Perfectionism. If you’re among those who are immobilized by the fear of making a mistake or who avoid taking action until the circumstances are just right, you have a lot to worry about right about now. I’ll let you in on a little secret. The key to responding resourcefully in these times is to be decisive, and then make whatever decision you make, the right one. Being tentative, uncertain or reluctant to commit is actually more damaging than making the “wrong” choice. This is a time to be active, not reactive; bold, rather than passive.

“Who Am I?” Nice try. Abdicating your responsibility at a time like this means you’re missing a huge opportunity to claim your role as a leader, influencer and meaning maker. In the same way you should be the most optimistic person your patients ever encounter, this is the time to show up confident and certain of the truth. And you know the truth. Regardless of what Wall Street or Washington does, the fact is healing comes from the inside out, mediated by the integrity of our nervous system. Have unshakeable confidence in this timeless truth and patients seem to manifest in supernatural ways, regardless of the circumstances.

Conserve What I Have. If you’ve wisely put a little away for a rainy day, your rainy day has arrived. I know. You were hoping to retire. That may not happen. Instead, use this opportunity to steal market share away from those who are fearful and uncertain. Avoid the biggest mistake that most small businesses make during a downturn, which is to cut back on their marketing. Big clue: those who invest in their business during uncertain times often emerge during the recovery as industry leaders. And I assure you, there will be a recovery. There always is.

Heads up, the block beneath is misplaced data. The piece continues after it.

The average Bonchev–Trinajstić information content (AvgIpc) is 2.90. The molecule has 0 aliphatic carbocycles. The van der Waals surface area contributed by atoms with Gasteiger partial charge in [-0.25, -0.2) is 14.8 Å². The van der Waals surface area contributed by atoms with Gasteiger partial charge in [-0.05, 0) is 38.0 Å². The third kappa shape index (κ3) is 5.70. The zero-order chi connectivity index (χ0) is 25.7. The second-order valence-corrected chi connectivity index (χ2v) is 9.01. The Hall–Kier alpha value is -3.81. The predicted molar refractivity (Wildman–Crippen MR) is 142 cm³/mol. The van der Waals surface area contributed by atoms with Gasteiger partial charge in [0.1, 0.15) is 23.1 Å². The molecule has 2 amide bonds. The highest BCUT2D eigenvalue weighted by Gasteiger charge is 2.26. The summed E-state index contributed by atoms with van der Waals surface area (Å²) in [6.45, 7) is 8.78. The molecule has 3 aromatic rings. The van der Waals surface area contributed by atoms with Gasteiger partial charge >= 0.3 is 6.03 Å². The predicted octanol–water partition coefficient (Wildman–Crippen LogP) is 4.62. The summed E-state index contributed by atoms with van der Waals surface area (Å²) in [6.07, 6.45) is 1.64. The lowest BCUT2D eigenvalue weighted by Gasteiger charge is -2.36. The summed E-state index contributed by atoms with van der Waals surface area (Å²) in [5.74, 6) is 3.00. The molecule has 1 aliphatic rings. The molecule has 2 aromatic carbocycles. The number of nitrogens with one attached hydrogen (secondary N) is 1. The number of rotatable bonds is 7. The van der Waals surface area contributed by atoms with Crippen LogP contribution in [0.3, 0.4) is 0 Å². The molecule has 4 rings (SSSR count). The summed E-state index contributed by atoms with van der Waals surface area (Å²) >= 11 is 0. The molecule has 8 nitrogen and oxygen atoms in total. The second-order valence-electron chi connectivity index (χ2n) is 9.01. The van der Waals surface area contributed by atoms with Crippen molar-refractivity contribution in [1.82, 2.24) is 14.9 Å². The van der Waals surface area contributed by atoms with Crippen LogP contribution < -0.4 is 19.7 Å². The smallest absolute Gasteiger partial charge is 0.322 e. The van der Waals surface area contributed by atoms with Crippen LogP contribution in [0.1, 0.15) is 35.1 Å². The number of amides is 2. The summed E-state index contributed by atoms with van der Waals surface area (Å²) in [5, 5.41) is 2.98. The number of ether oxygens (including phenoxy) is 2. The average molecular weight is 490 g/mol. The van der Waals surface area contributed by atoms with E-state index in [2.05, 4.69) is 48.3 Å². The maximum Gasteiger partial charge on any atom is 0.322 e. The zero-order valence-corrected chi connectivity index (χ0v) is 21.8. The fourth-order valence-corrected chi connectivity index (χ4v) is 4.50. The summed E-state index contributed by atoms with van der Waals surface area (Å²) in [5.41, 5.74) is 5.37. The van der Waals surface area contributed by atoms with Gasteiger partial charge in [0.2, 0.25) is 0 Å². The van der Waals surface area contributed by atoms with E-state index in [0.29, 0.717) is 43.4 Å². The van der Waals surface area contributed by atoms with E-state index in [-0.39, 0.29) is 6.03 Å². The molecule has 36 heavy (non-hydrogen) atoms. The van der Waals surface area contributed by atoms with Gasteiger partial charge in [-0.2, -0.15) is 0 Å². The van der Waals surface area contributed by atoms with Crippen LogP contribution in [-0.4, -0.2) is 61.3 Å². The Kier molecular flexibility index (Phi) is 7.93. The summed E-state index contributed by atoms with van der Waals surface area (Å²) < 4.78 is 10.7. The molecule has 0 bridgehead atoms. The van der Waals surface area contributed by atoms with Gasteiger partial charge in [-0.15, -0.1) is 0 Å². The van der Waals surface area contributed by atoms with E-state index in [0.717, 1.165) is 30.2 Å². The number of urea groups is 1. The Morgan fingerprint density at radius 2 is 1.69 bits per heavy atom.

The Good Old Days Are Gone. There are thousands of chiropractic students in the pipeline. DCs-to-be that don’t have personal experience with everyone having insurance and $100 deductibles. Chiropractors who will soon join the workforce having lived on Ramen noodles, beans and peanut butter for the last four years. They’re hungry. Idealistic. Naïve. And ready to try something new. If you’ve calcified, assumed an entitlement mentality or are preoccupying yourself by longing for the good old days, you’re toast. Believe it or not, these are the good old days!

The fact is, if your numbers are significantly down, this problem was set in motion years ago by how you have represented chiropractic to patients. I know that doesn’t solve your immediate challenge. But the point is, waiting, thinking it will give you some new insight or market-relevant direction to take will merely delay the necessary action steps.

Be the change!

Comments (2)

Dan Pendergraft:

Good blog. I was born in neutral, so the past 18 months have been intentionally trying out the gears.

Takes energy. And the discipline to DO it. But the results are showing.

Thanks Bill. Your material is always high quality.

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From May 23, 2010 7:20 AM

This page contains a single entry from the blog posted on May 23, 2010 7:20 AM.

The previous post in this blog was Dear Bill Posture Screening Followup.